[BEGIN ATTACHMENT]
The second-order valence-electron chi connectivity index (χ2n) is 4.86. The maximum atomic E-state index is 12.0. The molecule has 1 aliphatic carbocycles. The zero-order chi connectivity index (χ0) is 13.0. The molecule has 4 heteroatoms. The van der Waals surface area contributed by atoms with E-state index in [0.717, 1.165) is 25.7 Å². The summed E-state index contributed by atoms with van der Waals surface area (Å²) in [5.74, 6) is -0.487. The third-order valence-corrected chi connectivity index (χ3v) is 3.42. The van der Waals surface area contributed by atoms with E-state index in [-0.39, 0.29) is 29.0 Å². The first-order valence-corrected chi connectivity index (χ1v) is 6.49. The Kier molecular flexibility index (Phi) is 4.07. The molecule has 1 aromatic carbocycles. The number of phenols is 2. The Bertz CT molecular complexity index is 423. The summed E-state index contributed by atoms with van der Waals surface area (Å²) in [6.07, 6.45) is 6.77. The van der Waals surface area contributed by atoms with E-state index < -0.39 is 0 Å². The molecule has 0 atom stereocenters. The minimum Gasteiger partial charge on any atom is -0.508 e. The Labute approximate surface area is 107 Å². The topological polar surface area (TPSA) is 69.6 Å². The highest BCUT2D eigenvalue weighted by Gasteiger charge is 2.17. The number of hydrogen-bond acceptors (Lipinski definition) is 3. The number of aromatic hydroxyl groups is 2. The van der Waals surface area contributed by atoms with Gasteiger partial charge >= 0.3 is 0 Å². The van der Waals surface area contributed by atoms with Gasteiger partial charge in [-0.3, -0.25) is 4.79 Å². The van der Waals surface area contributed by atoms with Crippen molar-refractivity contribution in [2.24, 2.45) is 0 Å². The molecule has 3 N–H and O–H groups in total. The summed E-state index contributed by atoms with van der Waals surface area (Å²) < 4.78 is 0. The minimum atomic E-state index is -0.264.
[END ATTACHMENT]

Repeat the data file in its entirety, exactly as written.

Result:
The second-order valence-electron chi connectivity index (χ2n) is 4.86. The maximum atomic E-state index is 12.0. The molecule has 1 aliphatic carbocycles. The zero-order chi connectivity index (χ0) is 13.0. The molecule has 4 heteroatoms. The van der Waals surface area contributed by atoms with E-state index in [0.717, 1.165) is 25.7 Å². The summed E-state index contributed by atoms with van der Waals surface area (Å²) in [5.74, 6) is -0.487. The third-order valence-corrected chi connectivity index (χ3v) is 3.42. The van der Waals surface area contributed by atoms with E-state index in [-0.39, 0.29) is 29.0 Å². The first-order valence-corrected chi connectivity index (χ1v) is 6.49. The Kier molecular flexibility index (Phi) is 4.07. The molecule has 1 aromatic carbocycles. The number of phenols is 2. The Bertz CT molecular complexity index is 423. The summed E-state index contributed by atoms with van der Waals surface area (Å²) in [6.07, 6.45) is 6.77. The van der Waals surface area contributed by atoms with E-state index < -0.39 is 0 Å². The molecule has 0 atom stereocenters. The minimum Gasteiger partial charge on any atom is -0.508 e. The Labute approximate surface area is 107 Å². The topological polar surface area (TPSA) is 69.6 Å². The highest BCUT2D eigenvalue weighted by Gasteiger charge is 2.17. The number of hydrogen-bond acceptors (Lipinski definition) is 3. The number of aromatic hydroxyl groups is 2. The van der Waals surface area contributed by atoms with Gasteiger partial charge >= 0.3 is 0 Å². The van der Waals surface area contributed by atoms with Gasteiger partial charge in [-0.3, -0.25) is 4.79 Å². The van der Waals surface area contributed by atoms with Crippen molar-refractivity contribution in [2.24, 2.45) is 0 Å². The molecule has 3 N–H and O–H groups in total. The summed E-state index contributed by atoms with van der Waals surface area (Å²) < 4.78 is 0. The minimum atomic E-state index is -0.264.